Friday, July 13, 2012

A Circus of Incompetence

In reading Ezra Klein's post today about why the current Congress is probably the worst one in recent history, I was struck by one particular thing. House Republicans have voted to repeal the Affordable Care Act 33 times now. I realize this was one of their promises in 2010 and all, but seriously? I can understand a symbolic vote or two to show that they were serious, but over thirty times? That's just overkill. Not only that, but most Americans want Congress to just move on to other issues.

Case in point:

That isn't really the main reason I think they should stop this repeal nonsense, though. The main thing that gets me is that for all of their talk of repealing and replacing, they've not once put forth a bill that would do both things. So far, all I've seen is a whole lot of repealing. "But Andre," you say, "they need to repeal it first to replace it!" I don't buy it. If they were actually serious about replacing it with something that Americans wanted, they would craft a bill that would both repeal the ACA and implement their new law. At the very least, they'd tell us what their alternative entails. They haven't even hinted at what their replacement would be. Any proposals I've seen involve bad ideas or irrelevant ones that wouldn't work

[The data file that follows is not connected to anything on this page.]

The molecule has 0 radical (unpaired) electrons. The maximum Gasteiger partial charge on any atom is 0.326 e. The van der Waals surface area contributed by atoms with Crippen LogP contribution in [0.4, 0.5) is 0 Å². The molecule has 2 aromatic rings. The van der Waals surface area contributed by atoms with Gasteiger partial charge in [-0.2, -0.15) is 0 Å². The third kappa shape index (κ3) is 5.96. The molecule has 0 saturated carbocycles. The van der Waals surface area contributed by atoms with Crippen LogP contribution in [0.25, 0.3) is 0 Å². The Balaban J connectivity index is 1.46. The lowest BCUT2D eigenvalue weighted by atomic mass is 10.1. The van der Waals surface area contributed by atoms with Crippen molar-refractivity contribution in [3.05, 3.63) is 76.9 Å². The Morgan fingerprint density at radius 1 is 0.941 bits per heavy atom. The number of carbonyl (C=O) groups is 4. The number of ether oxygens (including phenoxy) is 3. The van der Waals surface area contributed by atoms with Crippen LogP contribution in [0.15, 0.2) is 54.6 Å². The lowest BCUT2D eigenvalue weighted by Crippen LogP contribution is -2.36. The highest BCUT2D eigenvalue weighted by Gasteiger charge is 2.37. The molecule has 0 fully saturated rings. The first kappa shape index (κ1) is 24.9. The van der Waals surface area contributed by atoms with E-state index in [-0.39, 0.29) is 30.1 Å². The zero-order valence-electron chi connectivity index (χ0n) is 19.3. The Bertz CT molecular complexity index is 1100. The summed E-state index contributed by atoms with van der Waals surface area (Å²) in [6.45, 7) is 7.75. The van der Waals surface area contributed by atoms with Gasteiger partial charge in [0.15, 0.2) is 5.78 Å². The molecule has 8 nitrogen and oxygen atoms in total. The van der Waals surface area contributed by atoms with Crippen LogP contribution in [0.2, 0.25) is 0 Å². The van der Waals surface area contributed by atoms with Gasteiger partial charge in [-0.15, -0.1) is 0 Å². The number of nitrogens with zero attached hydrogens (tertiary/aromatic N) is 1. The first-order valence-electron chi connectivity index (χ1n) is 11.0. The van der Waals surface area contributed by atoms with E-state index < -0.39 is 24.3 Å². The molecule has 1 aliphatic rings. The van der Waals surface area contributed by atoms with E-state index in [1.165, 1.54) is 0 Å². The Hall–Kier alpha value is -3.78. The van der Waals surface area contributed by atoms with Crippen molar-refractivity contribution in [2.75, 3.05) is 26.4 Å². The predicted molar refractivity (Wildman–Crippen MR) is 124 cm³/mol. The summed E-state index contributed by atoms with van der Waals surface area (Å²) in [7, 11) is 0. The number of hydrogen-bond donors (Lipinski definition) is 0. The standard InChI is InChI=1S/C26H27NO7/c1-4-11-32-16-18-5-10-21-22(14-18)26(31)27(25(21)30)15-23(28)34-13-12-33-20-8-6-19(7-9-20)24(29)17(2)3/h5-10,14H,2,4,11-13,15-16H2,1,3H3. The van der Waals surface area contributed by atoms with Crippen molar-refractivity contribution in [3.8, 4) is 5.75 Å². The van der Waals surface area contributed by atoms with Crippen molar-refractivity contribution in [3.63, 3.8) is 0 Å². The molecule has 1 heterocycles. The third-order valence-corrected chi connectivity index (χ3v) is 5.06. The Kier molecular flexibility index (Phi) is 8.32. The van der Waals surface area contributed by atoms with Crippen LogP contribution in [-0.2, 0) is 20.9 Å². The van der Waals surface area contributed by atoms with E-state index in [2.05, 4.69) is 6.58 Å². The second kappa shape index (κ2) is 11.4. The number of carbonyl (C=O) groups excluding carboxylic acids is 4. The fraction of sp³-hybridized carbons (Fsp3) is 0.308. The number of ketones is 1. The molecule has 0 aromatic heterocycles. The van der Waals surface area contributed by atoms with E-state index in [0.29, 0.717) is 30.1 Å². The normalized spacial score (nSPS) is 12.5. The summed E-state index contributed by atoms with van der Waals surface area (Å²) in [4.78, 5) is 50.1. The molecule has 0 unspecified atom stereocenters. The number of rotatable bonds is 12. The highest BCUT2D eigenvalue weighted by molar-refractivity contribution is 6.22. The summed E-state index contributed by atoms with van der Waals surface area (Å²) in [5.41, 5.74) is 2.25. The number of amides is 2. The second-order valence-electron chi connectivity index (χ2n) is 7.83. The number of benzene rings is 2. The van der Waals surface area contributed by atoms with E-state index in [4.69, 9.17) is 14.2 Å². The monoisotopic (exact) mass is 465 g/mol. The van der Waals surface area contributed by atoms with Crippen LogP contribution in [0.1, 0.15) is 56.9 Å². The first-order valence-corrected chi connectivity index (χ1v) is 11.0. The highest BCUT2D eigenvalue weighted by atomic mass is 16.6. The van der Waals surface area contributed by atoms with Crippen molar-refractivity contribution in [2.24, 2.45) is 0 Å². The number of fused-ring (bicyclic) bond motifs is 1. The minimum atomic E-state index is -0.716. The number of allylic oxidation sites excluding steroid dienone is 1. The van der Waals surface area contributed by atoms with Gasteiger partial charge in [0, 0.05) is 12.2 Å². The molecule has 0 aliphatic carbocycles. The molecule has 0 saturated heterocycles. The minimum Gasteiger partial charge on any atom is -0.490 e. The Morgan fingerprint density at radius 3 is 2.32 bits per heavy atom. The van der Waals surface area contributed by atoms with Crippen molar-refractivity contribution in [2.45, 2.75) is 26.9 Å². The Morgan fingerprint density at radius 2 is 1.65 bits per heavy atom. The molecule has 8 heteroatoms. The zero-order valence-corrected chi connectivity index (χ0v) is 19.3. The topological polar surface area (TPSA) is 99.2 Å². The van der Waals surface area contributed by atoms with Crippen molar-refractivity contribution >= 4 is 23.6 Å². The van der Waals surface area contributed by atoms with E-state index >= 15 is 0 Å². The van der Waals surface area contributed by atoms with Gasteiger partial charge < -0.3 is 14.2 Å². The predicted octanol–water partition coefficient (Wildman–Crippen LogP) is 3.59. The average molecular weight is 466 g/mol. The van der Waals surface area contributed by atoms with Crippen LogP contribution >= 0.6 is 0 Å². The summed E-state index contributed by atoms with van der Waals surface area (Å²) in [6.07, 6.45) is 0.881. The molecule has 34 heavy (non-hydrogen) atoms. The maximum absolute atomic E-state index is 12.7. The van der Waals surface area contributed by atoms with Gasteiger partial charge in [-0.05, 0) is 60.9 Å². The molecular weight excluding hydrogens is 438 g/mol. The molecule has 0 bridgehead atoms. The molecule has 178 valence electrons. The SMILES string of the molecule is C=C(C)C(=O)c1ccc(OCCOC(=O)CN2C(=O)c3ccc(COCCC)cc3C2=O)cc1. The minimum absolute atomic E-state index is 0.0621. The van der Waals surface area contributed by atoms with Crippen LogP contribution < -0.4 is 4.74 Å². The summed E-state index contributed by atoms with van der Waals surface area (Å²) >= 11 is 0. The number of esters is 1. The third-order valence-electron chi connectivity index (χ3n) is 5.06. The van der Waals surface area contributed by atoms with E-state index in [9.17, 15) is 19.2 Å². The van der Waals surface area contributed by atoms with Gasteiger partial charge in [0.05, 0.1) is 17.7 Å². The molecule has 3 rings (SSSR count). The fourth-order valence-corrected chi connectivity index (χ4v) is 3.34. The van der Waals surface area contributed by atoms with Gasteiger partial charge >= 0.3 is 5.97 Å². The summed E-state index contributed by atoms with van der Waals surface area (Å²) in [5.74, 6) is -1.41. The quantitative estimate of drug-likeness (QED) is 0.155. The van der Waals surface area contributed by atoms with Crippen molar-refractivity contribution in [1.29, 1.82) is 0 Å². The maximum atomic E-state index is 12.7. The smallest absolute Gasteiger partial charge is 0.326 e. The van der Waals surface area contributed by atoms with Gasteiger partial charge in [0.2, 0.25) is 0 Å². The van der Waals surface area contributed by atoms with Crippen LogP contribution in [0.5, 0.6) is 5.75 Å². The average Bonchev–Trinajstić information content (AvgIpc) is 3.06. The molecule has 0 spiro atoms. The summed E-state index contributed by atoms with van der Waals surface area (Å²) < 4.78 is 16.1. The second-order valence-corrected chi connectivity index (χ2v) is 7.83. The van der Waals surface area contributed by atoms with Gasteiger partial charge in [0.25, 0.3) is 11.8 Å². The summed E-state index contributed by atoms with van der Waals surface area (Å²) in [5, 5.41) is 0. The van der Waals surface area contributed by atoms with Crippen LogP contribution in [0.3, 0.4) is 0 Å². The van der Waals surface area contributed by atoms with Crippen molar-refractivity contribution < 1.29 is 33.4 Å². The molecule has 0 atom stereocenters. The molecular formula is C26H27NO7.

What's more, these pointless repeal votes take up time that could have been spent on something more productive, like, say, the economy? Remember that old chestnut? I haven't seen a whole lot of compelling ideas there. Eliminate all of those terrible regulations and that health care law, because they create uncertainty, right? You know what else creates uncertainty? Continuously trying to repeal a massive health care law and failing. Oh, and nearly breaching the debt ceiling to prove a point. That makes people pretty uncertain, doesn't it?

Oh, and another thing! If whenever a recession comes around your only idea is to permanently cut taxes, cut spending, and eliminate regulations, what happens when you run out of taxes to cut, spending to cut, and regulations to get rid of? Are you going to hold a ritual to the gods of aggregate demand and hope they're feeling generous during that particular business cycle?

Riddle me that, why don't you?